Treasures Hidden Around America That Still Haven't Been Found

A glowing treasure chest
Unsplash | Ashin K Suresh

There are treasures all around us. Oftentimes, they're hidden in plain sight. But these treasures are usually unknown until they actually get found.

The big-time treasures are the ones that we know exist...but just can't seem to find, despite our best efforts. Even though these treasures have eluded detection so far, don't lose hope. The odds of finding one have to be better than the odds of winning a lottery jackpot.

1. The Battle of Little Bighorn treasure

Little Bighorn cemetery overview
Wikimedia Commons | Jeremykemp

The Battle of Little Bighorn, or Custer's Last Stand, is a watershed moment in U.S. history, generally seen as the most significant action of the Great Sioux War of 1876. As it turns out, it also created a lost treasure.

Custer's army was decimated.

Battle of Little Bighorn by White Swan
Wikimedia Commons | White Swan

Crucially, the soldiers who were killed likely had a significant amount of backpay — around $25,000, which would be well north of half a million dollars today. Because soldiers were often paid in gold and silver at the time, it's believed that much of this wealth was stripped from their bodies after they were killed.

2. The treasure that got buried along the San Saba River.

San Saba River near Sloan, San Saba County, Texas
Wikimedia Commons | William L. Farr

Much of the early expansion into the American West by settlers was driven by the promise of gold and other precious metals. Rumors persisted that the Spanish had found a silver mine near the San Saba River in Texas, but it had been destroyed by the Comanche tribe.

No one could find it.

San Saba Canyon
Wikimedia Commons | Gerd Eichmann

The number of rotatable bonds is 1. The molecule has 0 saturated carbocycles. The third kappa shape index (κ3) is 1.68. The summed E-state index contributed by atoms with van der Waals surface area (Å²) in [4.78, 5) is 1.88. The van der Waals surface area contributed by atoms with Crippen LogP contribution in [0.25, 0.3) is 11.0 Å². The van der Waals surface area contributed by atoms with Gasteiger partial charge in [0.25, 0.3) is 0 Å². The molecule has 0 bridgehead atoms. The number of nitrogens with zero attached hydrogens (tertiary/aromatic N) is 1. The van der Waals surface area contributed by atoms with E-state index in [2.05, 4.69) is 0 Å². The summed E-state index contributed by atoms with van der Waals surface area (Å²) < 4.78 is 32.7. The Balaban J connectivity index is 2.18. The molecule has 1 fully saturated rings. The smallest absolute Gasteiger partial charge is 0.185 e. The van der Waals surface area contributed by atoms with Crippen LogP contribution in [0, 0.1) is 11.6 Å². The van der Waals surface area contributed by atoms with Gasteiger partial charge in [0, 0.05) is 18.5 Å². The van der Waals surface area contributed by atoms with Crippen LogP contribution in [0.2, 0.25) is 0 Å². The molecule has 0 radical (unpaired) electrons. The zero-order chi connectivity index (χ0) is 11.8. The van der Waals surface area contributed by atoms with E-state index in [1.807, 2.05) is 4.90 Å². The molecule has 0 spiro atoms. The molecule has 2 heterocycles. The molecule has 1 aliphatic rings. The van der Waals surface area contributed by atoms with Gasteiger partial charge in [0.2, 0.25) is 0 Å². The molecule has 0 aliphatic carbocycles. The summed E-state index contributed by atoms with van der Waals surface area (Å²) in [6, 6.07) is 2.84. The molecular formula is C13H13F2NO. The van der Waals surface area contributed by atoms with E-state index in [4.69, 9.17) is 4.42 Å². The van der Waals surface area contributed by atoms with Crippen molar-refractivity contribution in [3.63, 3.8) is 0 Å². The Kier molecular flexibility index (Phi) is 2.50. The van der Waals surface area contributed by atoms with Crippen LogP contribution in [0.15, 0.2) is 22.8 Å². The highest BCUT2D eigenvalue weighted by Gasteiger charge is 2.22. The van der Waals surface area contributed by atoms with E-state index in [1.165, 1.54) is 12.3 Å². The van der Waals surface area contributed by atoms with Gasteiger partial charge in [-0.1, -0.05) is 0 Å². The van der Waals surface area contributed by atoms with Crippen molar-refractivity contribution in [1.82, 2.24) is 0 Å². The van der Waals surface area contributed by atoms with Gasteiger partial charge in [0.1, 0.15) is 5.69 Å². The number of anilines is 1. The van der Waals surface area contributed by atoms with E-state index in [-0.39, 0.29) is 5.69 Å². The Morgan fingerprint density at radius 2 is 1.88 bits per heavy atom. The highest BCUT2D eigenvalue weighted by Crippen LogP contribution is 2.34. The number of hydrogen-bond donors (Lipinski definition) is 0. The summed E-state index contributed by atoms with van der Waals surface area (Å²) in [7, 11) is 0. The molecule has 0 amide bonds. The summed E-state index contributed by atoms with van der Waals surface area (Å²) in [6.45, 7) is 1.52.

The Bowie expedition sought to track down the lost silver, but they became locked in a battle with the Tahuacanos tribe. After both sides suffered large losses of life, the search for the silver was put on hold.

3. Leon Trabuco never told anyone where his gold was.

Pile of gold bars
Unsplash | Zlaťá

A more recent example of lost treasure concerns the 16 tons of gold hidden by Mexican millionaire Leon Trabuco back in the 1930s. The plan was for Trabuco and his partners to smuggle the gold from Mexico into the United States, in the hopes that gold prices would go up.

They encountered some problems.

Treasure hunting supplies
Unsplash | Suhash Villuri

After the passing of an executive order, private ownership of gold was banned. Unable to find a buyer for his treasure, Trabuco hid the gold somewhere. He kept trying to sell it until his death, never finding a buyer and never revealing where it was hidden.

4. Captain Kidd's buried his treasure off Connecticut.

Pirate captain William Kidd
Wikimedia Commons | Anonymous

Scottish pirate William Kidd chose an interesting spot for his buried treasure: Charles Island off the Connecticut coast. The island was allegedly the site of a treasure buried by Spanish explorers in the early 1500s, and Kidd decided to bury his own treasure on the same island about two centuries later.

No one has found either treasure.

Charles Island, Connecticut
Wikimedia Commons | Randal J. (RJFerret)

Kidd was captured shortly after burying his treasure, ensuring he'd be unable to ever go back and collect it. While the island is a popular spot for tourists and bird watchers, no one has found a trace of either of the treasures that are supposedly buried there.

5. John S. Mosby's Confederate gold is missing.

Col. John S. Mosby
Wikimedia Commons | Louisiana Digital Library

Mosby, a Confederate army cavalry battalion commander in the American Civil War, led a successful raid on the Fairfax County Courthouse one night, seizing valuable supplies and no small amount of treasure — made up of precious metals as well as jewelry.

They hurriedly buried the treasure.

X mark on a tree
Unsplash | David Paschke